In fact, outcomes varied greatly, from great success to darkly comic dummy disaster. But the experimental scenario allowed the researchers to identify, compare and evaluate speakers’ strategies for making themselves understood. Specifically, Svennevig mentions three speaking strategies for helping to get your point across. The emergency call scenario may be specific, but all language learners can gain some insights from these three approaches.

simply speaking

Operators got their point across more clearly when they avoided complicated, technical or low-frequency vocabulary. They’re also the kind of words you’re less likely to know as a learner – the ones that frustrate you so much when you search for them and they’re simply not there. Don’t get frustrated – look for a simpler word instead.

Generalising what you mean to say can help: don’t know the word for ‘bungalow’? Say ‘small house’ instead. Forgotten the word for ‘fork’? What about ‘thing for eating’? Language hacker extraordinaire, Benny Lewis, takes this to the ultimate level with his ‘Tarzan speak’ method for making yourself understood as a beginner!

Break it down

We tend to speak in long, meandering sentences in our own language. We use connecting words, relative clauses, and all manner of other complex means to make our speaking fancy. This is counter-productive when ease of communication is the name of the game. Subsequently, operators found that breaking complicated instructions down into chunks helped callers no end.

You can harness the power of this as a learner, too. Resist that urge to try and translate word-for-word what is in your head. Instead, break it down! Don’t try to construct ‘I need the key to room 224 so I can go and fetch my bag’. It’s much easier to slow down and make that ‘I need the key. Number 224. My bag is in the room’.

Reformulate

This is the linguistic equivalent of covering your bases. If it doesn’t work the first time, say it in another way. Each time, you’re increasing the likelihood that you’ll be understood.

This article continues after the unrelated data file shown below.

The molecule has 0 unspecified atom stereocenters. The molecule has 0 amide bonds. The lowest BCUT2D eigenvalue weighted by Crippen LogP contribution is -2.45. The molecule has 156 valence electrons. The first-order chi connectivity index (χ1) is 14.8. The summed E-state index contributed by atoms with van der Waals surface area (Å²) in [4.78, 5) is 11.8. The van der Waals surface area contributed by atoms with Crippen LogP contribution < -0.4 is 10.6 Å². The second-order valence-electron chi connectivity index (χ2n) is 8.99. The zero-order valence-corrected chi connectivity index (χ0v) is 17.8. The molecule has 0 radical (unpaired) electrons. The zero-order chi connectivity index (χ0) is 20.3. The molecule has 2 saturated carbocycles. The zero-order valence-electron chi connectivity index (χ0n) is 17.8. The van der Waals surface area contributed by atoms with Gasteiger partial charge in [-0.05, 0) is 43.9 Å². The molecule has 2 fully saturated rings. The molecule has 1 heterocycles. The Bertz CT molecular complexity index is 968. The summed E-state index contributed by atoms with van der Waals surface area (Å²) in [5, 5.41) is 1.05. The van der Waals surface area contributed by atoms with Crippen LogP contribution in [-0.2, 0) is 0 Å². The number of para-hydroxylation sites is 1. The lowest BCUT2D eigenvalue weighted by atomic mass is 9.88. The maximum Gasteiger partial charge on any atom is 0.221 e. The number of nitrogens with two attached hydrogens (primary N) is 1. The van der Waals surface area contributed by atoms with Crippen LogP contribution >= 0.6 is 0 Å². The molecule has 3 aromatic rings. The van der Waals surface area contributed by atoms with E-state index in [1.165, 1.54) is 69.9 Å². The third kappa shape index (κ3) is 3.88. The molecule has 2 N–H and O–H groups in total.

Saying things in a different way can add context and reduce misunderstandings. Why stop at “I’d like a glass of water?” Try “I’d like a glass of water. I’m thirsty. I need to drink”. That way, if you mispronounce or mangle one of those sentences, there are two others that the listener can use to grab your meaning. This is much better than the hopeless tourist technique of saying it once, then saying it louder!

Combo points

All three of these rules will aid communication on their own. In combination, though, the effects are cumulative. The magic of Svennelig and Gerwing’s experiment is that the researchers could actually measure these effects. For instance, operators using none of these strategies failed to get their instructions across at all. Those using just one had a 20% success rate. With two, comprehension levels reached 40% or so. But with all three, operators reached up to 60% efficiency in making themselves understood, despite quite basic language skills from the caller.

As a learner, you will find yourself in the role of caller, rather than the operator. But these three simple techniques still make a handy set of rules for not tying yourself in knots as a beginner speaker, whatever the scenario.

Statin’ the bleedin’ obvious?

Reading these three strategies, many will say that it’s just common sense. Isn’t it obvious that you’ll be better understood if you speak more simply? However, these techniques might not come as naturally as you think. After all, a whole experimental study showed that not everybody employs them automatically all the time.

As a language learner myself, I know how that performance pressure can overwhelm you. Situations take us over; we get swept away on a tide of speaking anxiety. Our beginner brains need some training in the subtle art of simplification.

So next time you feel at a loss for words, remember the emergency room – it may just save your (language) life.

This study was recently the subject of the excellent Norwegian radio programme Språkteigen, which deals with all things language-related. Thanks to Språkteigen for bringing the study, and the linguists behind it, onto my radar. The programme and podcast are highly recommended if you understand Norwegian!